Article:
Reuben Nakian (born August 10, 1897 in College Point, NY) enjoyed a long and renowned career, maintaining his innovative spirit and creativity over more than seventy years, constantly rethinking and revising his modes of sculptural expression and exploring and mastering new media—marble, clay, plaster, metal, paper, and, in his last years, styrofoam.
Nakian was elected a member of the National Institute of Art and Letters (1973), received honorary doctorates from the Universities of Nebraska (1969) and Bridgeport (1972), medals from the Philadelphia College of Art (1967) and the American Academy and Institute of Arts and Letters (1973), the Skowhegan Medal for Sculpture (1983), and awards from the Connecticut Commission on the Arts (1979), Brandeis University (1977) and Rhode Island School of Design (1979). He was a guest of honor at the Famous Artist’s Evening at the White House, and the Smithsonian Institution produced a documentary on his life and work titled Reuben Nakian: Apprentice to the Gods, (1985). He was awarded a Guggenheim Fellowship (1931) and a Ford Foundation Fellowship (1958) and represented the United States as the major sculptor in the VI Bienal in São Paulo, Brazil (1961) and the 1968 Biennale in Venice, Italy.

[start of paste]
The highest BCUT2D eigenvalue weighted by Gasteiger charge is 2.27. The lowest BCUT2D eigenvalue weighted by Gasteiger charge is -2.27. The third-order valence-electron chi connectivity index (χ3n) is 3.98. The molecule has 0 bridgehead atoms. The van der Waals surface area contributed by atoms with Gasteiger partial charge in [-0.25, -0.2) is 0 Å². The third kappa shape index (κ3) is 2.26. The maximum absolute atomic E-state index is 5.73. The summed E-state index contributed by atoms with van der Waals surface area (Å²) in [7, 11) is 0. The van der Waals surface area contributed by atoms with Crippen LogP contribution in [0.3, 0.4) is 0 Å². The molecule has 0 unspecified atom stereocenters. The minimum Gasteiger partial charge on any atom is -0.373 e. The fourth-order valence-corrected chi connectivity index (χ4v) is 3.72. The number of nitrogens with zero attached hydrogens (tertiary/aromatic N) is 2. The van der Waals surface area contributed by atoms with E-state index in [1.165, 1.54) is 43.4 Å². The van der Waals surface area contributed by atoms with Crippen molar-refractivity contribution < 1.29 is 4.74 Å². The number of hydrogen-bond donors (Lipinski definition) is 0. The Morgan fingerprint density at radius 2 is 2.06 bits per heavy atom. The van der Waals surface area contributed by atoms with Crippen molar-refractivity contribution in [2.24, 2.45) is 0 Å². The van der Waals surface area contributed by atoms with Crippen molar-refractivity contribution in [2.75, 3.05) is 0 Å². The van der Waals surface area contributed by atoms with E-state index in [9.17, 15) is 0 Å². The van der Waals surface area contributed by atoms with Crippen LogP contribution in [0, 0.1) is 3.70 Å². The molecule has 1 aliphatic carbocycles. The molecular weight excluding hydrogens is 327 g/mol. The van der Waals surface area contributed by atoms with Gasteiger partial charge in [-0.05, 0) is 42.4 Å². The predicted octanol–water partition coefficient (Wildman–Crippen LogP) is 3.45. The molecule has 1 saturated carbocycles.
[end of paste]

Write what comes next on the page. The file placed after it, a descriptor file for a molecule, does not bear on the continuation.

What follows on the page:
Nakian’s work is represented in the permanent collections and sculpture gardens of many of America’s most prestigious museums and institutions. He has been honored with major one-man exhibits at the Los Angeles County Museum (1962), the New York Museum of Modern Art (1966), the Hirshhorn Museum in Washington, DC (1981), the Milwaukee Art Museum (1985), the Gulbenkian Centro de Arte Moderna in Lisbon, Portugal (1988), and a Centennial Retrospective at the Reading Public Museum and the Corcoran Gallery of Art, Washington, D.C. (1999), the site of Nakian’s first one-man museum exhibition in 1935. Garden of the Gods I was one of five sculptures to inaugurate the Metropolitan Museum of Art Roof Garden, while other of his monumental works preside over civic and private settings across America. www.ftn-books.com has the MOMA catalogue for his 1966 show available.